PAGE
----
So many series are inseparable from their visuals, using wildly differing animation styles to express their themes and ideas in complex and compelling ways. The Tatami Galaxy is an experiment in style; a non-linear and multi-branching adventure into the human condition – love, loss and, um, strange sexuality.
Comparing its visuals to any other single series is folly, being as it is more an amalgam of visual styles with shades of Kyousougiga, Belladonna of Sadness, the eerie rotoscoping of Flowers of Evil and The Eccentric Family. The latter is especially on point, as both were based on novels by Tomihiko Morimi. The 4.5 tatami room at the middle of the series could well be the centre of the galaxy, around which everything else orbits. The microcosm is framed as an idyllic respite and a kind of personal hell.
Where the above are still ostensibly anime in one way or another, The Tatami Galaxy experiments with real film footage, playing with colour hue and saturation or photographs shot in negative. More than either filmmaking or animation, the series is post-anime, exploring feelings and states that are abstract to experience, things live-action alone is unable to articulate. It was a watershed moment where anime “ate itself”, with a dialogue between the ‘real world’ live-action versus the fantasy of our inner lives.
To keep the ship from sinking, it needed a director adept enough to carry its peculiar vision. Masayuki Yuasa, mastermind director behind the expressive Ping Pong The Animation, who’s also clocked up credits on Michiko and Hatchin and Space Dandy, takes the source material and makes it his own.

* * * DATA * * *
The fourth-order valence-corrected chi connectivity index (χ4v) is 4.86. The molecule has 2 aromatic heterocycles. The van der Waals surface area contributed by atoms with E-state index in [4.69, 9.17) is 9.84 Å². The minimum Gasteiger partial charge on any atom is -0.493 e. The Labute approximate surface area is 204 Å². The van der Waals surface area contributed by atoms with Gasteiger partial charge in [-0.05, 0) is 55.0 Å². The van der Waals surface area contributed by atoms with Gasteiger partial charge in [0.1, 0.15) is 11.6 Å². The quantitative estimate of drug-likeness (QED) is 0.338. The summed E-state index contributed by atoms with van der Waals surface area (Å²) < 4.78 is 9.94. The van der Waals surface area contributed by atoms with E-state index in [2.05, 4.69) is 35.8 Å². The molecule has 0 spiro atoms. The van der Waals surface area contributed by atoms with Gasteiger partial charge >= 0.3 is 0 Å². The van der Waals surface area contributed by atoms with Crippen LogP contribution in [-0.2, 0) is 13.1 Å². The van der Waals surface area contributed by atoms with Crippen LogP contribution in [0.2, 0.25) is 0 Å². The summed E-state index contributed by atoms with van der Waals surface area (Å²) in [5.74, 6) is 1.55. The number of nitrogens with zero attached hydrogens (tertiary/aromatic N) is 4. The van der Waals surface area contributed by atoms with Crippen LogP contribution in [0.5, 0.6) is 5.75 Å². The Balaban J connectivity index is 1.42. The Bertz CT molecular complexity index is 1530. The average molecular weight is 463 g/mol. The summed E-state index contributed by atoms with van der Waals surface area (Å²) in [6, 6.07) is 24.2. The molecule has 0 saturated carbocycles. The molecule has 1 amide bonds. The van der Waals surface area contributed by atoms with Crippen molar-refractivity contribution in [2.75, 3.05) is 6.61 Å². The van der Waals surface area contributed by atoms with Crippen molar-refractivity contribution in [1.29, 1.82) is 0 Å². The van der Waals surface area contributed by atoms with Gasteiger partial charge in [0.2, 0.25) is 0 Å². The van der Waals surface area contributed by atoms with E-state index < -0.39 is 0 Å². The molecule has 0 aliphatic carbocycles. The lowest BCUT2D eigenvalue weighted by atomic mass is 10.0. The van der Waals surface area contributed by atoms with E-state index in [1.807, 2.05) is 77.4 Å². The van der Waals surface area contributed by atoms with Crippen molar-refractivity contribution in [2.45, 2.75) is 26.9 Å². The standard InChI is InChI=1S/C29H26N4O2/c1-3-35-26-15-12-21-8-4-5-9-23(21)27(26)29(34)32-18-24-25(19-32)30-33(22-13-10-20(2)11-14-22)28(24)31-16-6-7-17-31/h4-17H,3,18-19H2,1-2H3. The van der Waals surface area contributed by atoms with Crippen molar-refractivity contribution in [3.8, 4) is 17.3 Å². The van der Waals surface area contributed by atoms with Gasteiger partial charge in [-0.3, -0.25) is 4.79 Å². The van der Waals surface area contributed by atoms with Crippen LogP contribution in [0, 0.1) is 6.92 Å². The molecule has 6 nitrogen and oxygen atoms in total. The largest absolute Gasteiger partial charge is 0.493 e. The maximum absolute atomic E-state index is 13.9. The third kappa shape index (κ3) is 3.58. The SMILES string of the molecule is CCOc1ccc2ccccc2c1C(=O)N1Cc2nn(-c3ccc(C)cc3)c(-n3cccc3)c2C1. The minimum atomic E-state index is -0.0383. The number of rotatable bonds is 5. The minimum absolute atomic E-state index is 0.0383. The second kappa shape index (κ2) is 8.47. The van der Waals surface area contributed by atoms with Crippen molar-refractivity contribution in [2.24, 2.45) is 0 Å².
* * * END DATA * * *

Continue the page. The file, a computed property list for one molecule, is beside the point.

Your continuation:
The plot, such as it is, follows a nameless freshman on the precipice of college life, taking his first steps into the abyss of adulthood. Despite never bothering to participate in high school clubs, the allure of extra-curricular activities in uni was the opportunity for reinvention, perfect for his dream of achieving a “rose coloured campus life”. Almost every episode sees a branch his life would have taken, based on a different choice. But no matter how wildly different his experience, fate deals in similarities, crossing his path with the same people time and again. He’s bound to fellow student and suspected yokai, the devilishly cute Ozu (Space Dandy’s Mew, incidentally) who appears to be at the root of all his misfortune.
In one episode, the protagonist is a mischief maker, while in another he joins up with the movie making club. In one of the strongest entries, he joins up with the softball team who wear perpetual smiles and do-gooder demeaners. They sell health products on behalf of one questionable corporation. Falling head over heels for the daughter of its top dog, our protagonist spends the next two years flogging health goods to meet her again. His efforts pay off as he is invited to a secret building, yet behind the façade is a creepy cult who’s closer to drinking the poisoned Kool-Aid than not.
The source material is split into four chapters, each following a different universe, while the series opts for over double, adding entire branches. Parallel universe theory tells us that every decision we make creates another universe, and that there is an infinitesimal amount of universes populated by an equally infinite number of ourselves. If we repeat the events of our lives enough times over, perhaps we might get it right. It’s an often cringe-worthy journey for our protagonist coming to these conclusions, even able to glean mistakes and realisations of his parallel personas.
The episodes echo each other, forming one whole rather than a fragmented eleven. The last two prove their strength in context, together forming the series at its most adventurous and experimental, and tying everything together. The protagonist tells us that spilling the details of his happy love life would be boring, that this isn’t that kind of story. That doesn’t even begin to cover Tatami Galaxy’s place in the story of animation.
Creator interview; textless opening/ closing animation; promo and commercials.